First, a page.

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F.A.Q.   Frequently asked Questions    F.A.Q.

 One of the questions I get asked the most is:

Q:    "Do you give out references?"

A:     "Yes. We will give you references of past clients, however, we will NOT give out last names, addresses, or when we cared for their pets. This is for confidentiality and their safety. If you are asked to be a reference (we change the list once every 3 months), we believe it is alright to give a general or estimated time/date. Otherwise, we try to keep our references current.

Q: "Can you or do you know anyone who can take my pet if I can no longer care for it?"

A: No. We can give you the phone numbers and addresses of shelters. Part of what we do is try to keep your pet in your home. If you have a hard time feeding your pet, or affording vet care, we will provide you with pet food or help pay for part (sometimes all) of your vet bill. 

Q:  "Should I hire a pet sitter or board my pet?"

A: Quite often a client will ask which is easier for the pet sitter. We do what is in the best interest of the pet. If your pet is prone to destruction or anxiety, you should board your pet. Small animals generally do perfectly fine with in home pet sitting. Think about your pet, have you ever taken them out of the home? If so, how did they react? What was the experience like for them? Does your pet need constant supervision? Also remember, we are paid to work for you and your pet.

Q:  "Can you help train my pet?"

A:  Yes. There is a certified trainer on staff who knows many different training techniques for a variety of animals. Just let us know the animal and training technique/style your pet is learning and we will simply keep up on the training. We will NOT go any further than what your pet has already learned. We can also take your pet to a trainer if you are already enrolled in classes.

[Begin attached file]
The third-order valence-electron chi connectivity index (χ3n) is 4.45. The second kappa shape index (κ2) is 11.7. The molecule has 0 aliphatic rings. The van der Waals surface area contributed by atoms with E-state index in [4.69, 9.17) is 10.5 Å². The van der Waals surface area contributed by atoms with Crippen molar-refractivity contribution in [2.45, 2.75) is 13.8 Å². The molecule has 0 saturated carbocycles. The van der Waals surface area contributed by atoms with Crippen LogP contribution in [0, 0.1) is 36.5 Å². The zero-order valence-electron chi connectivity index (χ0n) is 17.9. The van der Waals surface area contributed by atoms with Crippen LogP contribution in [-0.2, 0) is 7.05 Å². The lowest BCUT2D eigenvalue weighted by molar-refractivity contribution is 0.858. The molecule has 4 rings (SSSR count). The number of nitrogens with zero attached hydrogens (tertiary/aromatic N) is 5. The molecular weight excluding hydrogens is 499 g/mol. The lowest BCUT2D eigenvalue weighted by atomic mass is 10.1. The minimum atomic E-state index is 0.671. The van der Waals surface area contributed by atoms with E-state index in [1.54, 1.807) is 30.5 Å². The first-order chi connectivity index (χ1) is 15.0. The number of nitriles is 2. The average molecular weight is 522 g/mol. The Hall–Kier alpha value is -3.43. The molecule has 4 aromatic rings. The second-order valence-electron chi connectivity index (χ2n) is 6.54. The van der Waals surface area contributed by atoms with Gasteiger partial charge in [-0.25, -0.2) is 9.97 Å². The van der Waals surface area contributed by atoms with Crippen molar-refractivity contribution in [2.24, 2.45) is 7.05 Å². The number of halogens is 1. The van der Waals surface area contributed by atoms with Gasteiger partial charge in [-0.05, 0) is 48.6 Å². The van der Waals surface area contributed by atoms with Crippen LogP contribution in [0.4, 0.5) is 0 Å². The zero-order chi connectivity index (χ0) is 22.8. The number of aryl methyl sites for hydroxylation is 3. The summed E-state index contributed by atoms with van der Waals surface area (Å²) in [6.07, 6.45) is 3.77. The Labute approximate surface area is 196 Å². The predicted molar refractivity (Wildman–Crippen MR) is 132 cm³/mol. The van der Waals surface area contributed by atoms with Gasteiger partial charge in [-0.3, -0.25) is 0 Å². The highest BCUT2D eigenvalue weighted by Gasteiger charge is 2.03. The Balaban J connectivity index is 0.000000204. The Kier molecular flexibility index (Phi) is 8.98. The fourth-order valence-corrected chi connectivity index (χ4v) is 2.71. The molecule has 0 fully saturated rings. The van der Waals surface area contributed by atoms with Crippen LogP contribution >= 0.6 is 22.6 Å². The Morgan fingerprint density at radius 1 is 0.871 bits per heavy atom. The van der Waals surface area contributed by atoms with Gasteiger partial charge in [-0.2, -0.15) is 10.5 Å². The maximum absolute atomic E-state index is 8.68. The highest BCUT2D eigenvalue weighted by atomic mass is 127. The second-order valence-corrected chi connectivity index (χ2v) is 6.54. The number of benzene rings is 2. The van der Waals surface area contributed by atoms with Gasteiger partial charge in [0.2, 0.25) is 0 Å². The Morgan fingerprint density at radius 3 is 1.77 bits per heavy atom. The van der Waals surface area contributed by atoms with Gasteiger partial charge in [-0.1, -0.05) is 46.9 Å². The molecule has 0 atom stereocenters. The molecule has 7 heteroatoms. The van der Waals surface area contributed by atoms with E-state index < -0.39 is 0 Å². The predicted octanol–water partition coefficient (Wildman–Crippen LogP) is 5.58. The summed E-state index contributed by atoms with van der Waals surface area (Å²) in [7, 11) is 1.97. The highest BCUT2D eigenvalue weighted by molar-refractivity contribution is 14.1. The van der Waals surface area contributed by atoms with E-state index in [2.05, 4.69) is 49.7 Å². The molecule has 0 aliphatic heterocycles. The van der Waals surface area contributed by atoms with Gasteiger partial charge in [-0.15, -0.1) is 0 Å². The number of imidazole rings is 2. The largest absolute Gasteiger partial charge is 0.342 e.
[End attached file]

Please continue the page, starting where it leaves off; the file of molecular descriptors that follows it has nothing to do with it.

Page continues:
Q: "My dog keeps tearing everything up when we leave, what should we do?" 

A: There are a dictionary of reasons why dogs do this, but one of the most common reasons is something called separation anxiety. There are different levels of this ranging from very low to very high. Pets with high levels of separation anxiety can be extremely difficult to live with, however, there are many ways to help your pet cope. First, if you lessen the amount of energy by having a dog walker take your pet for long walks will decrease the destruction. Other trainers and animals behaviorists help curb this behavior very well. And vets can give you some advice or meds to help calm your pet. The main thing is to redirect your pets energy and thinking.

Q: "What will you do if my pet is injured or runs away?"

A: First thing is first, we call you. That's why we ask for so many emergency numbers. We do take note of easy escape routes out of your yard, nearest dogs in the neighborhood, closest intersections, ect. So if your pet has run away, we have a good general idea of where they may have gone. We have all the numbers to animal control and we can call to have them scout the area too. If your pet has been injured, we immediately call you. We can perform simple first aid if the injury isn't bad. However, we will take your pet to a vet of your choice at your own cost. If it is after hours, we will take your pet to the nearest emergency vet at your own cost. The final decision is up to you.

Q:  "How do you pronounce the name?"

A:  The "E" in the middle throws people off. It's pronounced "Bid-Fire".

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